I'm certainly a big CV9030 fan, but I'm still not 100 percent sold on the CV90120T.  I worry about armour protection on these things if they try to play the tank game.  Aiming for one family of "vehicles" trying to do all is how we got rid of the Chinooks and Kiowas.

I'm not much of a futurologist.  I cannot predict how future designers will design their tanks.  I do, however, want the following capabilties:

  a.  all-terrain mobility

  b.  protection against hand-held anti-tank weapons at a minimum (RPGs)

  c.  weapon systems that can defeat AFVs at battle ranges and also suppress/defeat soft targets

  d.  good crew layout

  e.  mechanical reliability

  f.    able to be moved by rail, sea and lowbed

Until the next big leap I'd be real happy with an M1...

2B
 

a_majoor

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As an Infantryman, I can't argue too much with a tanker over the "best" features of a tank  ;). Looking at it from slightly outside, however, a "fourth generation" tank or whatever we will be calling it will have all of 2Bravo's characteristics, but with the following factors driving the technical evolution:

1. Need for strategic/operational mobility. No matter how you slice it, a 70 tonne tank is really the end of the line. Future fighting machines need to be transported across oceans and continents, and in theater, be able to do long road moves quickly and quietly (relatively speaking) to keep the enemy off balance. Smaller and lighter vehicles are a must. Improvements in fuel economy and suspension technology also reduce the size of the logistics train.

2. Tactical mobility in close/complex terrain. We can argue about the virtues of tracks, wheels, legs, rotors etc., but any future armoured vehicle will need to get around, and quickly. Given the urbanizing character of today's world, there should be at least some thought into how AFVs can operate in a 3D environment.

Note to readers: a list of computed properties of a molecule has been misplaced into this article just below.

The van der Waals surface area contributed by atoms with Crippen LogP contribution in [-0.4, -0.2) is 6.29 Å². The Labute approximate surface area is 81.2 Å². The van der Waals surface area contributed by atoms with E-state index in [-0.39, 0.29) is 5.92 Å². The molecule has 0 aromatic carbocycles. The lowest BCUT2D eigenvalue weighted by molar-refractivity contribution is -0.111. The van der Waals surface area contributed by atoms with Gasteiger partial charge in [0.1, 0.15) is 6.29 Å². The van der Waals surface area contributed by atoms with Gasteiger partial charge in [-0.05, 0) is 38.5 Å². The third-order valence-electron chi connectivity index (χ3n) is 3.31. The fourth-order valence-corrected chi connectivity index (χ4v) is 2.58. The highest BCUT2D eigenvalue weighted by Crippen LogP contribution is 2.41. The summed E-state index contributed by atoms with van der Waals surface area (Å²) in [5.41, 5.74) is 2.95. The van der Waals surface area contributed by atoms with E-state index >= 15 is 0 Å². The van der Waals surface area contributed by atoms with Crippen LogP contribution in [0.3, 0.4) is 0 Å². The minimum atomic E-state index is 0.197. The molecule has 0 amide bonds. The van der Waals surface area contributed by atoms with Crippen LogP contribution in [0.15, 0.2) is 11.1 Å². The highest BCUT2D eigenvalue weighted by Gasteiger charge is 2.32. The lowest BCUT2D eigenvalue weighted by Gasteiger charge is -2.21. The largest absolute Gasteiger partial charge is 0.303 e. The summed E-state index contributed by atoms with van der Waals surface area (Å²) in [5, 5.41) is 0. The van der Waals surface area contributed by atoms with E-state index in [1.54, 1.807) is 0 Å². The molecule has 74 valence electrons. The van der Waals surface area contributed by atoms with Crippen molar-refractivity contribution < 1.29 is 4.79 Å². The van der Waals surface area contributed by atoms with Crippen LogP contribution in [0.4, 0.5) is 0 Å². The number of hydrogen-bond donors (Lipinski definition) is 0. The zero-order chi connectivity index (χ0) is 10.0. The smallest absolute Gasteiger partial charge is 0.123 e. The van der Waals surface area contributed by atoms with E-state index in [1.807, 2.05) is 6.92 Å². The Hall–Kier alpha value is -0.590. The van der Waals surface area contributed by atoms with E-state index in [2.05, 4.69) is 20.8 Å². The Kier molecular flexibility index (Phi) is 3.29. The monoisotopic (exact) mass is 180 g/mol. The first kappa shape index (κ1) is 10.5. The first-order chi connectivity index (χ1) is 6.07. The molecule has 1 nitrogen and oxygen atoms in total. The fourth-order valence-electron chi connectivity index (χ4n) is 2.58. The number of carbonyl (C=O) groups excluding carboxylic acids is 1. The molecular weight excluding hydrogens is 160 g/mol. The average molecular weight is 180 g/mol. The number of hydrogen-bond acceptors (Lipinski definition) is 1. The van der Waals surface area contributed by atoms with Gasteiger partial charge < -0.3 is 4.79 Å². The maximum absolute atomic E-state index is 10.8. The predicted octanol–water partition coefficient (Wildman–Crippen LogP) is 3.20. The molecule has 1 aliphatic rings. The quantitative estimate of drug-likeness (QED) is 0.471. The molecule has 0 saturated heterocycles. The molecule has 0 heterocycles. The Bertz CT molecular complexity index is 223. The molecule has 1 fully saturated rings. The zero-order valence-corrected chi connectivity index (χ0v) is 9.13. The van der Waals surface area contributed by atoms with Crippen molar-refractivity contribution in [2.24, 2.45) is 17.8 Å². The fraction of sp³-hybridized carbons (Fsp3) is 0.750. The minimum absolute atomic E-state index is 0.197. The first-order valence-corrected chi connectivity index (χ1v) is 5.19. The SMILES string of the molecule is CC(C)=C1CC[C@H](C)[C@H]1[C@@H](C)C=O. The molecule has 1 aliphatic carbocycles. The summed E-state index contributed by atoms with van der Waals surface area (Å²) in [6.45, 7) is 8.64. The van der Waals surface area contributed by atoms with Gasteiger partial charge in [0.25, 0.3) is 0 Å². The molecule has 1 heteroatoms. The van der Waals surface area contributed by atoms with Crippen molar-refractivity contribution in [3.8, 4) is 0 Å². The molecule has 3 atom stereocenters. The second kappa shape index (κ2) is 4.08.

3. The supression battle. Given the identified need to defeat the enemy through fire, future armoured vehicles will need multiple weapons and lots of on board ammunition. There is also on board room for various natures of ammunition, ranging from through tube missiles to defeat targets at long range to "dumb" HE rounds for bunker busting, allowing the future AFV to attack a wide range of targets. This also ties into factor 1, since a generous ammo rack means fewer trips to the ech to "bomb up".

4. The network battle. Future AFVs will be able to operate as tanks, DFSVs, perhaps some limited AA or AAA and as SP artillery if they can tap into information from off board sensors. The tank essentially morphs into the MMEV in this scenario

IF any one vehicle can be said to incorporate most of these characteristics today it is the CV 90120. I understand 2Bravo's reservations about RPGs and other stand off weapons, but that is why Infantrymen accompany tanks, to deal with annoying problems like that. The future AFV will be part of a future combat team, and the team commander will (hopefully) have the ability to pick up targets at long range, shape the battle by fire and manoeuvre the team to create a KZ "on the fly". I would hope the idea of stand up tank battles is somewhat of an anachronism, but proper doctrine and TTPs should give us the edge.
 

TangoTwoBravo

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Looking back over my post I should have listed a couple of assumptions that I had as implict regarding the firepower bit:

    a.  fire on the move

    b.  ability to acquire and engage in all conditions of visibility

I'd like to stress the protection piece.  I'll go out on a limb and say that the M1 has been the centrepiece of the US' victories in both Gulf Wars on the "conventional" warfighting side.  It has also been a big part of the insurgency battles.  One of the big reasons for this has been the M1's ability to take a hit.

The manouevre warfare extremists will say that the best way to survive a hit is to avoid getting hit.  A boxer does not want to get punched, but he'd better be able to take one if he goes in the ring .  The enemy will be able to hit our AFVs no matter how cunning we are.  If we can make our AFVs at the pointy end be able to survive a hit (by this I mean that the crew survives at a minimum) then we can go in and win the close fight.  If our AFVs brew-up catastrophically with an RPG hit then our ability to win will only come at great cost.